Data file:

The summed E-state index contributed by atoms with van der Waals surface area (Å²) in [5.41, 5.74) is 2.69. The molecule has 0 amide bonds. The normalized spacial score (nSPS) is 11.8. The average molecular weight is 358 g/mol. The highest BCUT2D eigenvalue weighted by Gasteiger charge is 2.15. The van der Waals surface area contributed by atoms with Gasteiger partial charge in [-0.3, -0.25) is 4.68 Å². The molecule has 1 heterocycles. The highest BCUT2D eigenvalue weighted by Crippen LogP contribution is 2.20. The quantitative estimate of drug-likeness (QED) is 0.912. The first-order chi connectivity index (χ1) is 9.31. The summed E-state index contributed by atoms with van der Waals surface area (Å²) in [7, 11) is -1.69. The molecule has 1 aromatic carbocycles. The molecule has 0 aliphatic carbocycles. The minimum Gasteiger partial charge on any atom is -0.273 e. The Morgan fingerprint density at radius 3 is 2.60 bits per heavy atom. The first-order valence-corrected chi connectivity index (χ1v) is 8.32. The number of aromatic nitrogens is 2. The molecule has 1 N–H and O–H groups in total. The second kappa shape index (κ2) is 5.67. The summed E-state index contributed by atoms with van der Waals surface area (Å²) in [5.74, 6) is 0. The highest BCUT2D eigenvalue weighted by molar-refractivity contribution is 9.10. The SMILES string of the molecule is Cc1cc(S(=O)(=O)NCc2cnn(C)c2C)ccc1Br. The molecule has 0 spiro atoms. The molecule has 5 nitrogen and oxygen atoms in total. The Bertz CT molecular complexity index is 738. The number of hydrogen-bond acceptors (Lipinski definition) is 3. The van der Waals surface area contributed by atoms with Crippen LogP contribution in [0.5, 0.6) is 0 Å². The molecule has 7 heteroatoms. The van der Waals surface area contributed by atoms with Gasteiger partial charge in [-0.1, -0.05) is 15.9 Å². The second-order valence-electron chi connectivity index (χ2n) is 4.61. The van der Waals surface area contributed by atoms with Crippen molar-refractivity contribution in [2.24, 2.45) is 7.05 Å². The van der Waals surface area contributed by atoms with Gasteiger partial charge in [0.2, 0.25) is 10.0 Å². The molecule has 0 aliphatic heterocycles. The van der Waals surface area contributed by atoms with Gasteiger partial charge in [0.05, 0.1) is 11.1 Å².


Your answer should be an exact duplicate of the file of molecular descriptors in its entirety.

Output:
The summed E-state index contributed by atoms with van der Waals surface area (Å²) in [5.41, 5.74) is 2.69. The molecule has 0 amide bonds. The normalized spacial score (nSPS) is 11.8. The average molecular weight is 358 g/mol. The highest BCUT2D eigenvalue weighted by Gasteiger charge is 2.15. The van der Waals surface area contributed by atoms with Gasteiger partial charge in [-0.3, -0.25) is 4.68 Å². The molecule has 1 heterocycles. The highest BCUT2D eigenvalue weighted by Crippen LogP contribution is 2.20. The quantitative estimate of drug-likeness (QED) is 0.912. The first-order chi connectivity index (χ1) is 9.31. The summed E-state index contributed by atoms with van der Waals surface area (Å²) in [7, 11) is -1.69. The molecule has 1 aromatic carbocycles. The molecule has 0 aliphatic carbocycles. The minimum Gasteiger partial charge on any atom is -0.273 e. The Morgan fingerprint density at radius 3 is 2.60 bits per heavy atom. The first-order valence-corrected chi connectivity index (χ1v) is 8.32. The number of aromatic nitrogens is 2. The molecule has 1 N–H and O–H groups in total. The second kappa shape index (κ2) is 5.67. The summed E-state index contributed by atoms with van der Waals surface area (Å²) in [5.74, 6) is 0. The highest BCUT2D eigenvalue weighted by molar-refractivity contribution is 9.10. The SMILES string of the molecule is Cc1cc(S(=O)(=O)NCc2cnn(C)c2C)ccc1Br. The molecule has 0 spiro atoms. The molecule has 5 nitrogen and oxygen atoms in total. The Bertz CT molecular complexity index is 738. The number of hydrogen-bond acceptors (Lipinski definition) is 3. The van der Waals surface area contributed by atoms with Crippen LogP contribution in [0.5, 0.6) is 0 Å². The molecule has 7 heteroatoms. The van der Waals surface area contributed by atoms with Gasteiger partial charge in [-0.1, -0.05) is 15.9 Å². The second-order valence-electron chi connectivity index (χ2n) is 4.61. The van der Waals surface area contributed by atoms with Crippen molar-refractivity contribution in [2.24, 2.45) is 7.05 Å². The van der Waals surface area contributed by atoms with Gasteiger partial charge in [0.2, 0.25) is 10.0 Å². The molecule has 0 aliphatic heterocycles. The van der Waals surface area contributed by atoms with Gasteiger partial charge in [0.05, 0.1) is 11.1 Å².